This also runs along the lines somewhat of the cases of SIDS that were actually infanticide. Some cases of either SIDS or little sizzlers are definitely genuine accidents, but there's also that percentage that are intentional. There's no telling just how many infant car deaths are infanticide.

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Little Pink Pill
Little Sales Drummer Boy


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quote:
Originally posted by Zachary Fizz:
Joe, I'm sure that deep down you can tell the moral and emotional difference between the wilful murder of a stranger, and the accidental death of one's own child.

I don't think that's what Joe is saying. I think (and Joe, my apologies and please corect me if I'm wrong here) that he is talking about the sympathy we would give another parent who left a child in the car versus, say, a babysitter who did the same thing. I know I personally would have more compassion for the parent, both because of the routine issue as well as an enormous empathy for their grief. I would more easily assume extenuating circumstances, whereas with a part time babysitter, I would be quicker to condemn, knowing they didn't have the emotional investment and that, for pete's sake, that's all they were supposed to be doing that day, the idiot. I can see how that would seem unfair to a non-parent.

However, I do think both should probably go to trial. A jury should determined whether it was negligence or intent, and to what degree. Having said that, though, as a parent, I would care very little about a prison sentence. My life would pretty much be over, anyway.

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The technical term is narcissism. You can't believe everything is your fault unless you also believe you're all powerful.--House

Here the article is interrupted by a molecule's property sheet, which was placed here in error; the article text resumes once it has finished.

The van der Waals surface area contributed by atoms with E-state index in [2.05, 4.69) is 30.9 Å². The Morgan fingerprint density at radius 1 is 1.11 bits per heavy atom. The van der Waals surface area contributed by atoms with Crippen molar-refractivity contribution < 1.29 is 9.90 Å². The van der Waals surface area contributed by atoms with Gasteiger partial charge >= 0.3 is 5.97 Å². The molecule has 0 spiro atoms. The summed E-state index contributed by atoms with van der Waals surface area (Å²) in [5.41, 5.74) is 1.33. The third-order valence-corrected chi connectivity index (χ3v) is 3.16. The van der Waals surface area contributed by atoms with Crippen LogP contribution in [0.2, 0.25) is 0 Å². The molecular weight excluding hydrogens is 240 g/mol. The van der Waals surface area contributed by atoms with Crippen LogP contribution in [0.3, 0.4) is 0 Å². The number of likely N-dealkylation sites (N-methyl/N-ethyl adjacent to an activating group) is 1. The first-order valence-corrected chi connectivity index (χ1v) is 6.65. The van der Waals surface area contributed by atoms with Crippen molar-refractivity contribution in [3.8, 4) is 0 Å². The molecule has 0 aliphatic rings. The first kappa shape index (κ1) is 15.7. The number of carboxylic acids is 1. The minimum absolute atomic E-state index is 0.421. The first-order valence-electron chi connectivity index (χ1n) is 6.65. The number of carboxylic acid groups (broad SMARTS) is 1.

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Zachary Fizz
Markdown, the Herald Angels Sing


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quote:
Originally posted by Little Pink Pill:
quote:
Originally posted by Zachary Fizz:
Joe, I'm sure that deep down you can tell the moral and emotional difference between the wilful murder of a stranger, and the accidental death of one's own child.

I don't think that's what Joe is saying. I think (and Joe, my apologies and please corect me if I'm wrong here) that he is talking about the sympathy we would give another parent who left a child in the car versus, say, a babysitter who did the same thing. I know I personally would have more compassion for the parent, both because of the routine issue as well as an enormous empathy for their grief. I would more easily assume extenuating circumstances, whereas with a part time babysitter, I would be quicker to condemn, knowing they didn't have the emotional investment and that, for pete's sake, that's all they were supposed to be doing that day, the idiot. I can see how that would seem unfair to a non-parent.

However, I do think both should probably go to trial. A jury should determined whether it was negligence or intent, and to what degree. Having said that, though, as a parent, I would care very little about a prison sentence. My life would pretty much be over, anyway.

Ah, yes in that case I agree entirely. And in fairness to Joe Bentley, he did say in his first paragraph that he did distinguish deliberate and accidental incidents. Sorry, Joe!
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Little Pink Pill
Little Sales Drummer Boy


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Here's a twist: 97 Year Old Grandmother Locked in Sweltering Car. Passersby called 911, and she was found incoherent and dehydrated by paramedics, but her daughter was angry that other shoppers "didn't mind their business."

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The technical term is narcissism. You can't believe everything is your fault unless you also believe you're all powerful.--House

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Neffti Noel
We Three Blings


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quote:
Originally posted by Cambion: